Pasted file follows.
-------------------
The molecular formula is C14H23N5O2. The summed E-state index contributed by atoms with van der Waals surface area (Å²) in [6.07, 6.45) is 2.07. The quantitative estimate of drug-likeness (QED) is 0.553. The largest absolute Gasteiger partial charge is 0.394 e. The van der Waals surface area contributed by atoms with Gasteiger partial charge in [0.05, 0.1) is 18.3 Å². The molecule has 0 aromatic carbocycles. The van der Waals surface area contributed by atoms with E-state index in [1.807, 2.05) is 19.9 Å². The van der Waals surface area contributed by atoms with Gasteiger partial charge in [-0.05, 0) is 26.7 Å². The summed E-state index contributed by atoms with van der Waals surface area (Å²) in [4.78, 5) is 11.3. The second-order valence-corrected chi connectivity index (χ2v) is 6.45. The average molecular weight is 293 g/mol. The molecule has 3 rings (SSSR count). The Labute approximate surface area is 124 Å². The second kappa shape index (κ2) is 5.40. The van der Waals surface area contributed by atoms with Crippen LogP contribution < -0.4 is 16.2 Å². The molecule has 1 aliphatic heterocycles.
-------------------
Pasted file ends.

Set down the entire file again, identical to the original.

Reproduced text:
The molecular formula is C14H23N5O2. The summed E-state index contributed by atoms with van der Waals surface area (Å²) in [6.07, 6.45) is 2.07. The quantitative estimate of drug-likeness (QED) is 0.553. The largest absolute Gasteiger partial charge is 0.394 e. The van der Waals surface area contributed by atoms with Gasteiger partial charge in [0.05, 0.1) is 18.3 Å². The molecule has 0 aromatic carbocycles. The van der Waals surface area contributed by atoms with E-state index in [1.807, 2.05) is 19.9 Å². The van der Waals surface area contributed by atoms with Gasteiger partial charge in [-0.05, 0) is 26.7 Å². The summed E-state index contributed by atoms with van der Waals surface area (Å²) in [4.78, 5) is 11.3. The second-order valence-corrected chi connectivity index (χ2v) is 6.45. The average molecular weight is 293 g/mol. The molecule has 3 rings (SSSR count). The Labute approximate surface area is 124 Å². The second kappa shape index (κ2) is 5.40. The van der Waals surface area contributed by atoms with Crippen LogP contribution < -0.4 is 16.2 Å². The molecule has 1 aliphatic heterocycles.